Digital Gold Standard – Protecting Your Wealth Amidst a Global Recession

As COVID-19 continues to shake up the economy and with most of the world in lockdown, a global recession has already begun with the economy falling faster than in the early days of the financialcrisis and The International Monetary Fund (IMF) predicting that the pandemic will cause the economy to face its worst recession since the Great Depression. While stock markets crash across the globe, gold is moving in the opposite direction, continuing to rise - and recently reached its highest price point since 2012 due to its safe-haven status.

A‌ ‌time-tested‌ ‌asset‌ ‌ ‌

Historically,‌ ‌gold‌ ‌has‌ ‌maintained‌ ‌its‌ ‌value‌ ‌over‌ ‌time‌ ‌and‌ ‌built‌ ‌its‌ ‌reputation‌ ‌as‌ ‌a‌ ‌“recession-proof”‌ ‌asset‌ ‌class—largely‌ ‌uncorrelated‌ ‌with‌ ‌traditional‌ ‌market‌ ‌movements‌ ‌and‌ ‌economic‌ ‌fluctuations. ‌

Despite‌ ‌this,‌ ‌in‌ ‌the‌ ‌current‌ ‌period‌ ‌of‌ ‌pandemic,‌ ‌panicked‌ ‌investors‌ ‌are‌ ‌placing‌ ‌bets‌ ‌on‌ ‌cash—the‌ ‌US‌ ‌cash‌ ‌market‌ ‌funds‌ ‌experienced ‌$87.6‌ ‌billion‌ ‌of‌ ‌inflows‌ ‌in‌ ‌seven‌ ‌days‌ ‌while‌ ‌the‌ ‌Bank‌ ‌of‌ ‌America‌ ‌‌reported‌ ‌that‌ ‌investors‌ ‌plowed‌ ‌a‌ ‌total‌ ‌of‌ ‌$136.9‌ ‌billion‌ ‌into‌ ‌cash.‌ ‌It‌ ‌has‌ ‌gotten‌ ‌to‌ ‌the‌ ‌point‌ ‌where‌ ‌some‌ ‌banks‌ ‌were‌ ‌cleaned‌ ‌out‌ ‌of‌ ‌‌$100‌ ‌bills‌ ‌as‌ ‌consumers‌ ‌took‌ ‌out‌ ‌large‌ ‌amounts‌ ‌of‌ ‌cash‌ ‌in‌ ‌a‌ ‌bid‌ ‌to‌ ‌protect‌ ‌them‌ ‌from‌ ‌the‌ ‌ongoing‌ ‌stock‌ ‌market‌ ‌crash. ‌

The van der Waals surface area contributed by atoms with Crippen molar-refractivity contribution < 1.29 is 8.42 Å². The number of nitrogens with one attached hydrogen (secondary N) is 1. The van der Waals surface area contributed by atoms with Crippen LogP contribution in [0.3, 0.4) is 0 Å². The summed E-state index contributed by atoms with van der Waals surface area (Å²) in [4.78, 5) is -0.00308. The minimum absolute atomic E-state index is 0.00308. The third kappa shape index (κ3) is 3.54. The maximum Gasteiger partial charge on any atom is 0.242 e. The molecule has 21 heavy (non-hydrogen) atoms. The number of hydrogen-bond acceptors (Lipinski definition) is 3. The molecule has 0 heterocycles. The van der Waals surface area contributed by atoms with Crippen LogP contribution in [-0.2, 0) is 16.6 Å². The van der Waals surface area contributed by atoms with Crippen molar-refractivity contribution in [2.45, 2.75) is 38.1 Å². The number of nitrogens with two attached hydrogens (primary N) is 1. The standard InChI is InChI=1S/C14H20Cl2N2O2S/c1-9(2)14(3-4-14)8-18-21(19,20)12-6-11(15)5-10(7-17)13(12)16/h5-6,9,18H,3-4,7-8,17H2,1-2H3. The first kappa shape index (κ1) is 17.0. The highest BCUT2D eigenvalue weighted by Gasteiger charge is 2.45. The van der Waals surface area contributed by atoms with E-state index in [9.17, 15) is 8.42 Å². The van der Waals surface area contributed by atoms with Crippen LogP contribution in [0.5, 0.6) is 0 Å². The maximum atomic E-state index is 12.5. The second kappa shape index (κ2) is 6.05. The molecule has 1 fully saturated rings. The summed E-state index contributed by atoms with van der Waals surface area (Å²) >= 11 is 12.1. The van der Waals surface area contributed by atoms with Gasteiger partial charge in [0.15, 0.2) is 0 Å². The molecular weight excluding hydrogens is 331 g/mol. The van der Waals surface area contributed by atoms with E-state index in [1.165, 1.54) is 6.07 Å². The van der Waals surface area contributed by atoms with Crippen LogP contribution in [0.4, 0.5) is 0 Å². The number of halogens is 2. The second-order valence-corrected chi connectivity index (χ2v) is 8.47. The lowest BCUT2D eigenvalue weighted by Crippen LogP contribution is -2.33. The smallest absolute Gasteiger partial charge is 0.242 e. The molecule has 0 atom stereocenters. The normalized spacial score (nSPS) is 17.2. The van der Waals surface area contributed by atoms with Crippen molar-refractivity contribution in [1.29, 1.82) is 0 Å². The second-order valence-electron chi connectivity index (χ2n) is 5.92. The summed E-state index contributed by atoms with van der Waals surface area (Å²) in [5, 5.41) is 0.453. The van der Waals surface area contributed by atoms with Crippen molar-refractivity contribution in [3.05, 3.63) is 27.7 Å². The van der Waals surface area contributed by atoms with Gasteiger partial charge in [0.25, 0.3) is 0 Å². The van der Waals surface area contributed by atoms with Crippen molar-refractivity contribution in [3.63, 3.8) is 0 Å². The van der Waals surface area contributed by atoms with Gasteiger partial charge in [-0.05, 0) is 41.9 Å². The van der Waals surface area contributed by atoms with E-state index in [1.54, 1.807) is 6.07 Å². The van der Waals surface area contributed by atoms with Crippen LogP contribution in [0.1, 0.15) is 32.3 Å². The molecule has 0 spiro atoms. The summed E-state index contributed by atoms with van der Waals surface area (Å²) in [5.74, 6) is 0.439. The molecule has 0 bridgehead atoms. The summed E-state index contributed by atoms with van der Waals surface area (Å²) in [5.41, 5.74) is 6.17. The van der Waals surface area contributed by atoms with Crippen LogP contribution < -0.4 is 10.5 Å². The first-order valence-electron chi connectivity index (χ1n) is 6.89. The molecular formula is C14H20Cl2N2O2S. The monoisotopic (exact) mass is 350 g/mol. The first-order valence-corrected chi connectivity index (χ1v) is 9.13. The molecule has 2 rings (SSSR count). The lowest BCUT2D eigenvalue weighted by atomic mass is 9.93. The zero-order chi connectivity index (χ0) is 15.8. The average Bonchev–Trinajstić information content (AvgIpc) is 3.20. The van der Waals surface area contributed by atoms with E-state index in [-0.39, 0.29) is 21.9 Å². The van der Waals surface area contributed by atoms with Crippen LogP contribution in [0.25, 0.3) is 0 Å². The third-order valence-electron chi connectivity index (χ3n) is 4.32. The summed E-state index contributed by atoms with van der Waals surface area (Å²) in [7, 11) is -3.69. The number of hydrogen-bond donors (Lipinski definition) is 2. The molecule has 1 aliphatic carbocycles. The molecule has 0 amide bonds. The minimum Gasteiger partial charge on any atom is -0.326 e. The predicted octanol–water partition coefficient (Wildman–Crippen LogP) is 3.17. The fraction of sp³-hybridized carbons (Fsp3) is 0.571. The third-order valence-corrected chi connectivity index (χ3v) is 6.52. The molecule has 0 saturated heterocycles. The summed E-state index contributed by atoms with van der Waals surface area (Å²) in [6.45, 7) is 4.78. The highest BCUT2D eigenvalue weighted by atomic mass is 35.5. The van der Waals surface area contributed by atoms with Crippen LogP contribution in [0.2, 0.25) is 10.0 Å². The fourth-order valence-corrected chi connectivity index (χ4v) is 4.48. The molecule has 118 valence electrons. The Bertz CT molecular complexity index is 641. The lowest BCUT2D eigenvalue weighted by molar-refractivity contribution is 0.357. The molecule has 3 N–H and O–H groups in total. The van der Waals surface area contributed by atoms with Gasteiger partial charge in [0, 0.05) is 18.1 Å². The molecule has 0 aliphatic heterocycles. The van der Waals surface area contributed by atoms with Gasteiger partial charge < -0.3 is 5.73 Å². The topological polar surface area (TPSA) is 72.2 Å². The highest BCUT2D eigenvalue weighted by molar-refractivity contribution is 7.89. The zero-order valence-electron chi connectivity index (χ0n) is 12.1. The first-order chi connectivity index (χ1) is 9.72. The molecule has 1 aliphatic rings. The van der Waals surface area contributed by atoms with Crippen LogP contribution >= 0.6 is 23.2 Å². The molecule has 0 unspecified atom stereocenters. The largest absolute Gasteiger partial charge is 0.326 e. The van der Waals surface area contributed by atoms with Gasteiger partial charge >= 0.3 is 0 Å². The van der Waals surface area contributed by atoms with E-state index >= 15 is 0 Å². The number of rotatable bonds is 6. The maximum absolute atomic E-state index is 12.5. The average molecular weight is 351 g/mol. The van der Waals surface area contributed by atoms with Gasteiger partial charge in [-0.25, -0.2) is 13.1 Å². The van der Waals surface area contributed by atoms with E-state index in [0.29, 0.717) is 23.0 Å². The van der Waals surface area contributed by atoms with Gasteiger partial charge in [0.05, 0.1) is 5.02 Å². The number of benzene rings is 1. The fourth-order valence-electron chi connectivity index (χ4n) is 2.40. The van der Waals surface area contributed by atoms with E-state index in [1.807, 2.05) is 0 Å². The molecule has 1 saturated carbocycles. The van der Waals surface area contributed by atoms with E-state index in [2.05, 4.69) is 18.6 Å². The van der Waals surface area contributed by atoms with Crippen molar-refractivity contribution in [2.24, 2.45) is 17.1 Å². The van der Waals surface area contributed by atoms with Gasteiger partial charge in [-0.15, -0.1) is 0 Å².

‌While‌ ‌some‌ ‌believe‌ ‌that‌ ‌“cash‌ ‌is‌ ‌king”‌ ‌during‌ ‌a‌ ‌recession,‌ ‌over‌ ‌a‌ ‌longer‌ ‌period‌ ‌of‌ ‌time‌ ‌the‌ ‌nature‌ ‌of‌ ‌gold‌ ‌is‌ ‌more‌ ‌stable‌ ‌than‌ ‌cash.‌ ‌As‌ ‌‌banks‌ ‌are‌ ‌now‌ ‌slashing‌ ‌interest‌ ‌rates‌ ‌to‌ ‌encourage‌ ‌spending‌ ‌and‌ ‌boost‌ ‌the‌ ‌economy,‌ ‌so-called‌ ‌‘idle‌ ‌cash’—is‌ ‌earning‌ ‌less‌ ‌interest.‌ ‌In‌ ‌addition,‌ ‌with‌ ‌inflation,‌ ‌idle‌ ‌cash‌will‌ ‌not‌ ‌generate‌ ‌as‌ ‌much‌ ‌return‌ ‌in‌ ‌the‌ ‌long‌ ‌run‌ ‌as‌ ‌its‌ ‌purchasing‌ ‌power‌ ‌may‌ ‌depreciate‌ ‌over‌ ‌time.‌ ‌

‌This‌ ‌does‌ ‌not‌ ‌apply‌ ‌to‌ ‌physical‌ ‌commodities‌ ‌like‌ ‌gold‌ ‌as‌ ‌it‌ ‌cannot‌ ‌be‌ ‌printed‌ ‌like‌ ‌money‌ ‌and‌ ‌its‌ ‌value‌ ‌is‌ ‌not‌ ‌impacted‌ ‌by‌ ‌a‌ ‌government’s‌ ‌decision‌ ‌to‌ ‌change‌ ‌interest‌ ‌rates‌ ‌or‌ ‌to‌ ‌increase‌ ‌the‌ ‌circulation‌ ‌of‌ ‌a‌ ‌particular‌ ‌currency—making‌ ‌gold‌ ‌a‌ ‌more‌ ‌enticing‌ ‌choice‌ ‌for‌ ‌investors‌ ‌during‌ ‌times‌ ‌of‌ ‌volatility. ‌

‌Even‌ ‌prior‌ ‌to‌ ‌the‌ ‌COVID-19‌ ‌pandemic,‌ ‌gold‌ ‌performed‌ ‌exceptionally‌ ‌in‌ ‌economic‌ ‌volatility‌ ‌with‌ ‌an‌ ‌ approximate‌ ‌‌20%‌ ‌increase‌ ‌in‌ ‌2019‌ ‌alone.‌ ‌This‌ ‌is‌ ‌attributed‌ ‌to‌ ‌decreased‌ ‌investor‌ ‌confidence‌ ‌in‌ ‌traditional‌ ‌markets,‌ ‌stretching‌ ‌from‌ ‌stocks‌ ‌and‌ ‌equities‌ ‌right‌ ‌through‌ ‌to‌ ‌government‌ ‌bonds‌ ‌and‌ ‌investments‌ ‌which‌ ‌mere‌ ‌months‌ ‌ago‌ ‌appeared‌ ‌“safe”.‌ ‌This‌ ‌uncertainty‌ ‌is‌ ‌the‌ ‌result‌ ‌of‌ ‌a‌ ‌series‌ ‌of‌ ‌economic‌ ‌and‌ ‌political‌ ‌volatility‌ ‌which‌ ‌unfolded‌ ‌last‌ ‌year—from‌ ‌Hong‌ ‌Kong’s‌ ‌political‌ ‌situation,‌ ‌confusion‌ ‌around‌ ‌Britain’s‌ ‌future‌ ‌within‌ ‌the‌ ‌European‌ ‌Union‌ ‌and‌ ‌Brexit,‌ ‌ as‌ ‌well‌ ‌as‌ ‌unsettled‌ ‌US-Sino‌trade‌ ‌ties,‌ ‌and‌ ‌deteriorating‌ ‌relations‌ ‌between‌ ‌Japan‌ ‌and‌ ‌South‌ ‌Korea. ‌